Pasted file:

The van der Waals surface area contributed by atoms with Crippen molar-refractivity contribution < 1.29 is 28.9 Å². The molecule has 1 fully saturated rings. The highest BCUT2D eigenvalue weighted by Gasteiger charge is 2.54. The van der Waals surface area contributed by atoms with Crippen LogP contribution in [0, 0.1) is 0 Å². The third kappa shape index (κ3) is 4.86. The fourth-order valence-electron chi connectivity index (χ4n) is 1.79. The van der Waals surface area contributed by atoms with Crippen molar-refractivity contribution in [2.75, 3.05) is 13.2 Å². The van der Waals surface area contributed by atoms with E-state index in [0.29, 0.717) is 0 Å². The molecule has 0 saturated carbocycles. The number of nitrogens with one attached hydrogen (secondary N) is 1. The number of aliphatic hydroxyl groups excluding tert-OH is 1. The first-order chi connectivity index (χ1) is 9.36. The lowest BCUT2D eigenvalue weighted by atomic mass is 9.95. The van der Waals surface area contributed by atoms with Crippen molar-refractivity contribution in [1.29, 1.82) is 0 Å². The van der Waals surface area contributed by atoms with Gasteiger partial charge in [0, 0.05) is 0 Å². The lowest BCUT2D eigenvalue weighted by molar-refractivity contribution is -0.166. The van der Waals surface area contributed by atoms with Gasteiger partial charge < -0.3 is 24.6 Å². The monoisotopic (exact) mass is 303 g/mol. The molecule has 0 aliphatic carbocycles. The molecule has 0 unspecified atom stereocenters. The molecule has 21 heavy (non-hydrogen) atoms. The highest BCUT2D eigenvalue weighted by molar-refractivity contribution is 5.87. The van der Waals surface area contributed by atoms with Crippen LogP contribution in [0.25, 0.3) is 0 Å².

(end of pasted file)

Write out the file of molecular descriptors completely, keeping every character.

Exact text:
The van der Waals surface area contributed by atoms with Crippen molar-refractivity contribution < 1.29 is 28.9 Å². The molecule has 1 fully saturated rings. The highest BCUT2D eigenvalue weighted by Gasteiger charge is 2.54. The van der Waals surface area contributed by atoms with Crippen LogP contribution in [0, 0.1) is 0 Å². The third kappa shape index (κ3) is 4.86. The fourth-order valence-electron chi connectivity index (χ4n) is 1.79. The van der Waals surface area contributed by atoms with Crippen molar-refractivity contribution in [2.75, 3.05) is 13.2 Å². The van der Waals surface area contributed by atoms with E-state index in [0.29, 0.717) is 0 Å². The molecule has 0 saturated carbocycles. The number of nitrogens with one attached hydrogen (secondary N) is 1. The number of aliphatic hydroxyl groups excluding tert-OH is 1. The first-order chi connectivity index (χ1) is 9.36. The lowest BCUT2D eigenvalue weighted by atomic mass is 9.95. The van der Waals surface area contributed by atoms with Crippen molar-refractivity contribution in [1.29, 1.82) is 0 Å². The van der Waals surface area contributed by atoms with Gasteiger partial charge in [0, 0.05) is 0 Å². The lowest BCUT2D eigenvalue weighted by molar-refractivity contribution is -0.166. The van der Waals surface area contributed by atoms with Gasteiger partial charge < -0.3 is 24.6 Å². The monoisotopic (exact) mass is 303 g/mol. The molecule has 0 aliphatic carbocycles. The molecule has 0 unspecified atom stereocenters. The molecule has 21 heavy (non-hydrogen) atoms. The highest BCUT2D eigenvalue weighted by molar-refractivity contribution is 5.87. The van der Waals surface area contributed by atoms with Crippen LogP contribution in [0.25, 0.3) is 0 Å².